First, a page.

Some relationships are obvious clunkers: the drug addict, the physically violent, the partner who sneaks out of your birthday dinner a million times to text his "platonic" friend Marianne. These are the people your friends beg you to leave, but you stay because you're recreating or rectifying some twisted family dynamic you've never grown beyond. If that's the case, no self-help article is going to help you; yours is the realm of a qualified therapist. But putting aside the relationship that screams "get out while you still can"—often, the question of whether to stay or go isn't simple. "Good" people can still have bad relationships with each other, and it can be hard to recognize that a couple is doomed if your partner isn't an obvious loser.
Several years ago, I became involved with a man who, on the surface, seemed almost perfect. I'll call him James. He was sweet, easy-going, and the devoted father of two well-mannered children sharing custody with his ex-wife, with whom he appeared to have a cordial relationship. My only concern at the outset was that James hadn't been in a relationship since his divorce five years earlier, although he assured me that his marriage was truly over. Everything else about him was wonderful, so I decided not to let this warning sign deter me. Divorced men (and women, for that matter) are seldom completely baggage free.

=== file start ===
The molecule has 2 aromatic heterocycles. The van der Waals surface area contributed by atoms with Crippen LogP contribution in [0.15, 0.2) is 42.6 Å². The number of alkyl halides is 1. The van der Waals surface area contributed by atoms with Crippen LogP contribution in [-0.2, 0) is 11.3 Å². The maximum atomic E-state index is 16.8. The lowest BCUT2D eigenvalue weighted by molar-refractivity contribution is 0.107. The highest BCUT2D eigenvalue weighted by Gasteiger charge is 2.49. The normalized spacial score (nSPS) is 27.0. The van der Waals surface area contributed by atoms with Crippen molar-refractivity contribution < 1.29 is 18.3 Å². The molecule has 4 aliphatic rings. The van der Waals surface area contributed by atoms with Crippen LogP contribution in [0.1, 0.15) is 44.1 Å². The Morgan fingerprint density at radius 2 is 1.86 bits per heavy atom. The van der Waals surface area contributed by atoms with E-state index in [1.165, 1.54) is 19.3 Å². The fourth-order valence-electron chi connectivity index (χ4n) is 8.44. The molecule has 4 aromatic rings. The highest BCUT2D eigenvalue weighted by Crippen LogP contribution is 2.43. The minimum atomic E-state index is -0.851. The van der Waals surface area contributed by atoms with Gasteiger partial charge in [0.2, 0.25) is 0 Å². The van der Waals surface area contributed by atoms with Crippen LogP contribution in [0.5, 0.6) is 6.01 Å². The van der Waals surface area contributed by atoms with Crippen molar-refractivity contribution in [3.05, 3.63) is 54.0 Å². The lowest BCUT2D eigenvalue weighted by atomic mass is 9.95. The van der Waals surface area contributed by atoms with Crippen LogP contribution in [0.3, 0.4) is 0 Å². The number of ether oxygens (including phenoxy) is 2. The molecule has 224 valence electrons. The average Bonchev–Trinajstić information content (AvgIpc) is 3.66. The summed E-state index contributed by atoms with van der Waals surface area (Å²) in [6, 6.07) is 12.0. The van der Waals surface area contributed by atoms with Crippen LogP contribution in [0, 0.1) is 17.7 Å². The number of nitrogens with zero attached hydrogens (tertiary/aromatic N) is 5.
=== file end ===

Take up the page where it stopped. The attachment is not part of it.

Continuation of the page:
From the beginning, our relationship was a bit like a local bus ride: lots of stops and starts. James was sweet, supportive and appropriately cautious about introducing me to his children, which he finally did after two months. He was also flaky, often changing or canceling plans at the last minute. Even our sex life resembled a backfiring car; I never knew if he'd follow through or abruptly break off without explanation. I didn't know what to make of James, and I regularly asked myself if it was time to get out. But there were never any big problems, just little ones that were easily explained away at the time.
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